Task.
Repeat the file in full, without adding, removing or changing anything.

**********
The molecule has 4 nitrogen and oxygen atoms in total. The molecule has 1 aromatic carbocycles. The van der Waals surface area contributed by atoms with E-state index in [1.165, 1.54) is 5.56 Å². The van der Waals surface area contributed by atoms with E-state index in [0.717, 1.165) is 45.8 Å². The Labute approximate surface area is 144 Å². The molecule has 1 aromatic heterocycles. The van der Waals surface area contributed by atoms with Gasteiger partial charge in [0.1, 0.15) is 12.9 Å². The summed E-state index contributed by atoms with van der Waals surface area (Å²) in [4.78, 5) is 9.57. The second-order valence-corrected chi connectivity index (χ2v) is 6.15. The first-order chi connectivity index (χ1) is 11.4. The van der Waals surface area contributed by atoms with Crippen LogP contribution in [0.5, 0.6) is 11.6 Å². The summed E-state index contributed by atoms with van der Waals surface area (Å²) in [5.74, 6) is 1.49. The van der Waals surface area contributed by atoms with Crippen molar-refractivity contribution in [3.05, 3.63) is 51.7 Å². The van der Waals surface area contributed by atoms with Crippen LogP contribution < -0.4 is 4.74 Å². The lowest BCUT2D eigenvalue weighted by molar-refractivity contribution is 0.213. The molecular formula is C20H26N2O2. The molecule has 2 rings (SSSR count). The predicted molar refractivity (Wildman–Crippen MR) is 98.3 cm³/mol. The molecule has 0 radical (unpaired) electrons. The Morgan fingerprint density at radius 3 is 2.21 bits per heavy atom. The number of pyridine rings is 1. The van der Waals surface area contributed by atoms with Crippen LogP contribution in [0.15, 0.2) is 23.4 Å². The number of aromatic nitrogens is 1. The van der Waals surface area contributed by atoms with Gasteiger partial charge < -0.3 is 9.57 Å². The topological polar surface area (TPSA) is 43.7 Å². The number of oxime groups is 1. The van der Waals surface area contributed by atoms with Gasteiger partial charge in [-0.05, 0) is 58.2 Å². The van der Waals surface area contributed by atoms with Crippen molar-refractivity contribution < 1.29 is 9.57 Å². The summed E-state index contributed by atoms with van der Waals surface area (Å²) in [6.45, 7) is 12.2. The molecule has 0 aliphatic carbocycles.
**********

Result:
The molecule has 4 nitrogen and oxygen atoms in total. The molecule has 1 aromatic carbocycles. The van der Waals surface area contributed by atoms with E-state index in [1.165, 1.54) is 5.56 Å². The van der Waals surface area contributed by atoms with E-state index in [0.717, 1.165) is 45.8 Å². The Labute approximate surface area is 144 Å². The molecule has 1 aromatic heterocycles. The van der Waals surface area contributed by atoms with Gasteiger partial charge in [0.1, 0.15) is 12.9 Å². The summed E-state index contributed by atoms with van der Waals surface area (Å²) in [4.78, 5) is 9.57. The second-order valence-corrected chi connectivity index (χ2v) is 6.15. The first-order chi connectivity index (χ1) is 11.4. The van der Waals surface area contributed by atoms with Crippen LogP contribution in [0.5, 0.6) is 11.6 Å². The summed E-state index contributed by atoms with van der Waals surface area (Å²) in [5.74, 6) is 1.49. The van der Waals surface area contributed by atoms with Crippen molar-refractivity contribution in [3.05, 3.63) is 51.7 Å². The van der Waals surface area contributed by atoms with Crippen LogP contribution < -0.4 is 4.74 Å². The lowest BCUT2D eigenvalue weighted by molar-refractivity contribution is 0.213. The molecular formula is C20H26N2O2. The molecule has 2 rings (SSSR count). The predicted molar refractivity (Wildman–Crippen MR) is 98.3 cm³/mol. The molecule has 0 radical (unpaired) electrons. The Morgan fingerprint density at radius 3 is 2.21 bits per heavy atom. The number of pyridine rings is 1. The van der Waals surface area contributed by atoms with Crippen LogP contribution in [0.15, 0.2) is 23.4 Å². The number of aromatic nitrogens is 1. The van der Waals surface area contributed by atoms with Gasteiger partial charge < -0.3 is 9.57 Å². The topological polar surface area (TPSA) is 43.7 Å². The number of oxime groups is 1. The van der Waals surface area contributed by atoms with Gasteiger partial charge in [-0.05, 0) is 58.2 Å². The van der Waals surface area contributed by atoms with Crippen molar-refractivity contribution < 1.29 is 9.57 Å². The summed E-state index contributed by atoms with van der Waals surface area (Å²) in [6.45, 7) is 12.2. The molecule has 0 aliphatic carbocycles.